Woven and interlocking materials
Aida is an even weave cloth often used for counted thread embroidery. The material is mesh-like in construction for ease of stitch counting and has enough stiffness so that an embroidery frame or hoop is not necessary. Older forms of Aida are made of linen, while most twentieth-century examples are of cotton.
Atlas is the Arabic term for a form of striped satin cloth. There are various forms of atlas. The material is made in yellows and ochres for the Yemeni market. These are colours that are often regarded as being African in origin, rather than the red, white and blue combinations that are more commonly associated with Syrian atlas used for Palestinian or Egyptian garments.
Binca is an English (UK) trade name given to a form of embroidery canvas that is woven in groups of threads, rather than individual threads. It is consequently sometimes classed as a mock-leno weave. It is the same as aida, but slightly coarser, with about 2-3 meshes per cm. The name Binca appears in the late 1960's. It is sometimes used in English publications as a synonym for aida or bincanette.
Brocatelle is a type of woven cloth comparable to a brocade, but with a design in high relief. This type of cloth has been made in Europe and elsewhere since the eighteenth century, usually on a Jacquard loom. Brocatelle normally has a firm texture, with a distinctive blistered or puffed appearance. This type of cloth was used for soft furnishings, notably curtains and upholstery.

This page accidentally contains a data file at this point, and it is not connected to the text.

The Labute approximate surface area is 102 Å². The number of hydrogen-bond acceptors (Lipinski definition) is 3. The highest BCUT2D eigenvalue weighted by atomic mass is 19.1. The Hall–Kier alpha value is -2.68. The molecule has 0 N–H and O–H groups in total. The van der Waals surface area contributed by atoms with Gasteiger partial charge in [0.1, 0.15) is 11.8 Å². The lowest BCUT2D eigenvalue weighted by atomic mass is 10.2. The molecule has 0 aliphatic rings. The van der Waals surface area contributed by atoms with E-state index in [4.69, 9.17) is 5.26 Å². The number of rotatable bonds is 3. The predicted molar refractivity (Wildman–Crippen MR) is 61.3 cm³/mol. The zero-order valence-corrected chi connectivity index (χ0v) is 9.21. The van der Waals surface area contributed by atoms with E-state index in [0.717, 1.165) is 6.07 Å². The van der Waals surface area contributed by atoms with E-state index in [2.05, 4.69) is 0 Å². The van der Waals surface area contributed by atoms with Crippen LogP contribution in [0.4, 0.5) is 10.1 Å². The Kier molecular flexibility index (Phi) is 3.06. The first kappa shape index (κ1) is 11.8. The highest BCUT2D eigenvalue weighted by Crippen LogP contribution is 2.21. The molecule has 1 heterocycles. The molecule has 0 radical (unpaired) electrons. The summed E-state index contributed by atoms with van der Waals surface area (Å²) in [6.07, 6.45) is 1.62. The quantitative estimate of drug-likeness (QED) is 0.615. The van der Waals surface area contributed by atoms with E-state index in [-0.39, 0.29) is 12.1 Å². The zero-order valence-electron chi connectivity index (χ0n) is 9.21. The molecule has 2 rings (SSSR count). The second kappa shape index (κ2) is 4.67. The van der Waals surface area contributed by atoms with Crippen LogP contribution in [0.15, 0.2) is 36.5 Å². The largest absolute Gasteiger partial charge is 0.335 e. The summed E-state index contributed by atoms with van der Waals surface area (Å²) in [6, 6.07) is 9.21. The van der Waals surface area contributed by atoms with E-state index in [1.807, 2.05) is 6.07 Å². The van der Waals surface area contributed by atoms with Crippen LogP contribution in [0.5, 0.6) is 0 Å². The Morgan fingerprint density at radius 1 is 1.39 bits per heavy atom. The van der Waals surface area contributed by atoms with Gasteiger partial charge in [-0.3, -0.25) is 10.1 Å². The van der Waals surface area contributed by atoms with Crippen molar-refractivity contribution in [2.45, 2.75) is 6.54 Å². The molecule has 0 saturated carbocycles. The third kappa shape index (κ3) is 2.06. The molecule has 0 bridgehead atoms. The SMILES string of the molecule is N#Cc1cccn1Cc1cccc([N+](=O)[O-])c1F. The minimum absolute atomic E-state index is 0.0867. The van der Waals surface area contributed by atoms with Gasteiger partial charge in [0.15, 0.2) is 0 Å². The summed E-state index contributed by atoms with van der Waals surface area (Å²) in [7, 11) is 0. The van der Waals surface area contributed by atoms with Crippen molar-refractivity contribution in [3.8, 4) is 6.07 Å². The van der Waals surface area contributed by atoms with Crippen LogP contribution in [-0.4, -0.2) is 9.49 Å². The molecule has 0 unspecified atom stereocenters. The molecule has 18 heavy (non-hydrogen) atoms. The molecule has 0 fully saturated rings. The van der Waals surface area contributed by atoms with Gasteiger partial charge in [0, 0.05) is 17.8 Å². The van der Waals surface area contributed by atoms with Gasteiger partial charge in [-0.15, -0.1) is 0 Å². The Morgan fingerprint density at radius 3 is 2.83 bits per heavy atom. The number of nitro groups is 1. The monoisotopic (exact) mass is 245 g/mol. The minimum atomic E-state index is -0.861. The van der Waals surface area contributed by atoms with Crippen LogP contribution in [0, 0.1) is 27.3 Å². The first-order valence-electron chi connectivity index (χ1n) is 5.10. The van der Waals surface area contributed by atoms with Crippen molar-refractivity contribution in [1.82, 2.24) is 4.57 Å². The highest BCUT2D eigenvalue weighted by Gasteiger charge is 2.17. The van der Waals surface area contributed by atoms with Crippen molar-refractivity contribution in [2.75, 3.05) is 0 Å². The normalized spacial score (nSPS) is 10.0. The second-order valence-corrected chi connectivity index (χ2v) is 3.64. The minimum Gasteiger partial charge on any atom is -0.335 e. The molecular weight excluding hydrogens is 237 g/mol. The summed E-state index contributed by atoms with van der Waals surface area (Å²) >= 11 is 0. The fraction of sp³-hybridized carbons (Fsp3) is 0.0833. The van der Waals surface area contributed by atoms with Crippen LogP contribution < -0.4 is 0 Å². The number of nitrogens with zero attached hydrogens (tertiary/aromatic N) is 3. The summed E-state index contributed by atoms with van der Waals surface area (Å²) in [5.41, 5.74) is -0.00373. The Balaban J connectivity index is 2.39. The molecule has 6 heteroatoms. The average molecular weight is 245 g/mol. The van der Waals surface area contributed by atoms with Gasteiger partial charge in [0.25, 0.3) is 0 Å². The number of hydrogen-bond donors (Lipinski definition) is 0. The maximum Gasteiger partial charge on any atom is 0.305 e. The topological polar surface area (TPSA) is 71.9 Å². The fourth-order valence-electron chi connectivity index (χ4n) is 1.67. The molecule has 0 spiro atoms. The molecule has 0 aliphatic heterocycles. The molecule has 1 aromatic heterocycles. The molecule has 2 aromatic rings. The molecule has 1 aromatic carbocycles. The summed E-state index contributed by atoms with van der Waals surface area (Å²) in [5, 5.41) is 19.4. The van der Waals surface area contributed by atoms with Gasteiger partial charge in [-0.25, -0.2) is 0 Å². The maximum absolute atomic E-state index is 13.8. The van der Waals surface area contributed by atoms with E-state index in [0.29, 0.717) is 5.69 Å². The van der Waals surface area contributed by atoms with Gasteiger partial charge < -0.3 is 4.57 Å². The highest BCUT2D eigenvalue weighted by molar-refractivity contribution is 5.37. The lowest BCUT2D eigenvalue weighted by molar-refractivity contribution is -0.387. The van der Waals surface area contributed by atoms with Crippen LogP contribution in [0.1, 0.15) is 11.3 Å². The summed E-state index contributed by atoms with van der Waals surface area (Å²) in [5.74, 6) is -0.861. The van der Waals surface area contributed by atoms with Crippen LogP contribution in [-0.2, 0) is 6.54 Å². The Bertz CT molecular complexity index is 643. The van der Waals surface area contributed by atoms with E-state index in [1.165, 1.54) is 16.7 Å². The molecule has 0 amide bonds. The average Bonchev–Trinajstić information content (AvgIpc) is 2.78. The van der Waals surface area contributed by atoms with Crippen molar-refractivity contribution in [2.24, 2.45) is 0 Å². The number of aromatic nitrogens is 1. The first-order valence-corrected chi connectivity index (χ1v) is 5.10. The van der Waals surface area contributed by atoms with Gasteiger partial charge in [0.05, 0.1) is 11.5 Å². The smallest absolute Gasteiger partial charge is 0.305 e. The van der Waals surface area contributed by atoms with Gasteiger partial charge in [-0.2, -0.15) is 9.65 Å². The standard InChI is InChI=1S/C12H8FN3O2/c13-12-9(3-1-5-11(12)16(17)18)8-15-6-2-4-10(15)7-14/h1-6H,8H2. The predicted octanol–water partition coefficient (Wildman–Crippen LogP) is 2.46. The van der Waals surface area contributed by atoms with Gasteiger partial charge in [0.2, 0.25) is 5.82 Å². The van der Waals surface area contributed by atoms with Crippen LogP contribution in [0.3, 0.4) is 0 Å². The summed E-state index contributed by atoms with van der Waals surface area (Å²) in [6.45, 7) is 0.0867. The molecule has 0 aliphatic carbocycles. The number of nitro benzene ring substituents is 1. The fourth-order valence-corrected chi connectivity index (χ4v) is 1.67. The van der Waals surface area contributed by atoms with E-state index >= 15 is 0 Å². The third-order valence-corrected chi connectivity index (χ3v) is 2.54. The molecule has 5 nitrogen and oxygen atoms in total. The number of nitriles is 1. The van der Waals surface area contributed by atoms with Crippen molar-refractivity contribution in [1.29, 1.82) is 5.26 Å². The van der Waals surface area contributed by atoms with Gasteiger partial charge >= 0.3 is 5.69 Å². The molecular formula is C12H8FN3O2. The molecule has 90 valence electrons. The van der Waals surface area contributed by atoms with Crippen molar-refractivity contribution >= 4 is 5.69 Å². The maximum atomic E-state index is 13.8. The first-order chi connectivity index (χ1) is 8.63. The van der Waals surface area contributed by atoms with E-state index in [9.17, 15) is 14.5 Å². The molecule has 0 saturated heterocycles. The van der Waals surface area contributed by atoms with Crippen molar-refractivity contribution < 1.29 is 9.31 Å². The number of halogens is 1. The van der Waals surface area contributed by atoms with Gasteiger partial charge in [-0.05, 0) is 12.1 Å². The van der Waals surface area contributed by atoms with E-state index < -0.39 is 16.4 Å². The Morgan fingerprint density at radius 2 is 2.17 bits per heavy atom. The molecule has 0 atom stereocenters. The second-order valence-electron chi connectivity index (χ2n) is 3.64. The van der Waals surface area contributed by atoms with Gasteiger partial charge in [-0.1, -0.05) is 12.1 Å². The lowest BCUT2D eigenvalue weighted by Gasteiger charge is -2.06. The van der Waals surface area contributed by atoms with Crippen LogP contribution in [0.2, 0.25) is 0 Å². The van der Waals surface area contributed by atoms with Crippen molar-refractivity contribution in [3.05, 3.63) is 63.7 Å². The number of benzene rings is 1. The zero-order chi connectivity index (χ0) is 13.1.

Calico is originally a cotton cloth imported from the East (India). It is named after the Indian city of Kozhikode (Kerala State; known by the English as Calicut) in southwestern India. From about 1578 onwards the word calico has come to mean, in England, a plain white unprinted, and unbleached cotton cloth. It may contain un-separated husk parts.
Cloth of gold was an extremely expensive fabric produced at different periods and in different parts of the world, but especially known from late medieval Europe, and produced particularly in northern Italy. It is characterised by gold (or sometimes silver) threads (normally passing) woven into a precious, often a silk fabric, creating a stiff and heavy (and very expensive) material.